Preparing for the Spring RunBy Dale Helgeson - March 1, 2006
Ice fishing is a lot of fun and puts fish in my freezer every year. There isn't much that is more anticipated annually than the river walleye runs. It is time to start organizing your equipment and doing any maintenance that will be necessary to have everything working in top form for the run.
Start with you fishing rods and reels. Check your rods for any broken eyes or damaged eyes or reel seats. Replace or fix any damaged parts. Then take you reels clean and lube them and make sure they are working properly including the drag systems and back reeling for the big ones that can be caught in the spring. The change the lines this is very important. You don't want to use last year's line because of possible damage and wear on it. In the spring I primarily vertical jig so I prefer to use now stretch, high visibility line with a thin diameter like PowerPro in a 2-6 pound test. It has no stretch and is extremely sensitive, with a small diameter to cut the water. This will help you stay vertical more easily. I will also use other lines such as Berkley Vanish but prefer the Hi-Vis lines.
Now that your rods and reels are ready for use, time to start organizing the tackle box. Jigs are one of the primary weapons for spring fishing, so stock up on lots of them because you will be guaranteed to lose some in the river systems. I prefer to use Fin-Tech tackles Knuckleball jigs. They are a standup jig that is setup to harness a minnow farther up on the hook to help with the short biters. There new Day-Brite jigs are a great change from traditional painted jigs as they are plated in metallic colors. They have proven to increase success in testing over painted jigs especially under sunny conditions and the finish holds up much better. If you are fishing heavy current use the Zone-R knuckleball jig as it has extra weight and narrower profile to cut the water better. Don't forget to take plenty of plastics along with you as well. Ringworms are my favorite go to plastic. I use the B-Fish-N Tackle ringworms and super-doos as they have held up best for me and always produce fish.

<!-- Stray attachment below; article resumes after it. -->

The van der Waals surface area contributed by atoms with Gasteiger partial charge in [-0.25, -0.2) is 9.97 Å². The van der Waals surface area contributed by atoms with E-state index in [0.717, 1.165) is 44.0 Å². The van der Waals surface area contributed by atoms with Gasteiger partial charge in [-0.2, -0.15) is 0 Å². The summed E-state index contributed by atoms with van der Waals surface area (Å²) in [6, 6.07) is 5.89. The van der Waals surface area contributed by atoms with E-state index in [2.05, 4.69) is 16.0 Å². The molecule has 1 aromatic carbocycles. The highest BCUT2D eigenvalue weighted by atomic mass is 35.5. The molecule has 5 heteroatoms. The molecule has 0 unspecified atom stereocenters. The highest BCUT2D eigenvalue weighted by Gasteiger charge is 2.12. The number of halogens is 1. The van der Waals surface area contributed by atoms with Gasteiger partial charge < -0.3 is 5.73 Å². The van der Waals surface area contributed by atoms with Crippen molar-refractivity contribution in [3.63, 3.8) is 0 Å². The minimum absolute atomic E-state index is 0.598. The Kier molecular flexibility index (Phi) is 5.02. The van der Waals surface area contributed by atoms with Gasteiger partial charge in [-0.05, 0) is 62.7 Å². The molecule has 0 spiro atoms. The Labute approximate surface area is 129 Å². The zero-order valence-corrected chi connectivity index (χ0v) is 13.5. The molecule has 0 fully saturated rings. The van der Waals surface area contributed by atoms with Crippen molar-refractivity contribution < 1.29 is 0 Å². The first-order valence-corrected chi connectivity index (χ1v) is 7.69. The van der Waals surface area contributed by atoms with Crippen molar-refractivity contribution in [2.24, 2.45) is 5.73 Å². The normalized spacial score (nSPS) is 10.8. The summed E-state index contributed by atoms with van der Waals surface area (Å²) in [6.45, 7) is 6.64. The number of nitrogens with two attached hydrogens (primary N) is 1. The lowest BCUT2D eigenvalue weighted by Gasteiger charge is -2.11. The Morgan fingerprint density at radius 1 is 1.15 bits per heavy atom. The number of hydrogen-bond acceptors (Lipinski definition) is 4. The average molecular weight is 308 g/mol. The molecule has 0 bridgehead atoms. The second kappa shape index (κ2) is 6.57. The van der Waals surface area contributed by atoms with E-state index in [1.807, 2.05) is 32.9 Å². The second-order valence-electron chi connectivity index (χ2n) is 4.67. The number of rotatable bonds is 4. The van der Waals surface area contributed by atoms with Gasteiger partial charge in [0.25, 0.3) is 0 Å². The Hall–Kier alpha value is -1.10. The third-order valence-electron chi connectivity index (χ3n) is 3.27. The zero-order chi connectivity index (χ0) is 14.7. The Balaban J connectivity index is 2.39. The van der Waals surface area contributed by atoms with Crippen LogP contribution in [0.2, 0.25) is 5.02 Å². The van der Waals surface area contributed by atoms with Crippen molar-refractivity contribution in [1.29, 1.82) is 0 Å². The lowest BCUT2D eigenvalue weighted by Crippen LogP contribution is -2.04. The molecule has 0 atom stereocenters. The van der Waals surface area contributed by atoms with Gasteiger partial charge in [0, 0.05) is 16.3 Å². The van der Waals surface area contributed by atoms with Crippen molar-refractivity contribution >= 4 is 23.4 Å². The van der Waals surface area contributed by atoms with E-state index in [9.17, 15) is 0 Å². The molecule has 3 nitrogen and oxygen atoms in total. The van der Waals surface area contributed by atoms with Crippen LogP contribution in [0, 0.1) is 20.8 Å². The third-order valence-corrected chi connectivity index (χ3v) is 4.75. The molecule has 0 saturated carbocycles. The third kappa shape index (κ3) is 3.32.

Other tackle needed of course are crank baits. I like to run a dead stick with either a three way rig with a hook and minnow, Phelps floater with a minnow or a crank bait. My crank baits of preference are Dave's Lures Kaboom Shiner. I am anxious to try the new Sparx series from Dave's this spring though. Make sure all the hooks are sharp and either sharpen them or replace any faulty hooks. Use a quality hook like Daiichi's Bleeding Bait hooks. I like to replace the front treble hook with a Bleeding Bait hook for not only the hook quality but the added red color to aid in triggering bites.
Make sure to have plenty of rigs pre-setup for break-offs. It will save a lot of time on the water.
Next is boat maintenance. If you are not comfortable working on your boat take it to a reputable dealer. I use Action Marine to go over my boat once I am finished as they will sometimes find something I didn't. Start by cleaning your boat if you didn't when you put it away. Check the motor for any damage and have repaired or replaced and broken or worn parts. Charge all the batteries every month to make sure they will hold a charge. Made sure all the electronics are working as well as any electric motors including the trolling motor, bilge, and aerator pumps. Check your seats and make sure they are working properly. See if your life jackets and safety equipment have wear and damage including your fire extinguisher.
Once the general maintenance is complete go through a final run through the week before you leave and double check that everything works and runs properly including running your motor.
Remember be prepared for the worst and it will make you experiences much easier and safer on the river this spring.
Tight Lines and Take a Kid Fishing!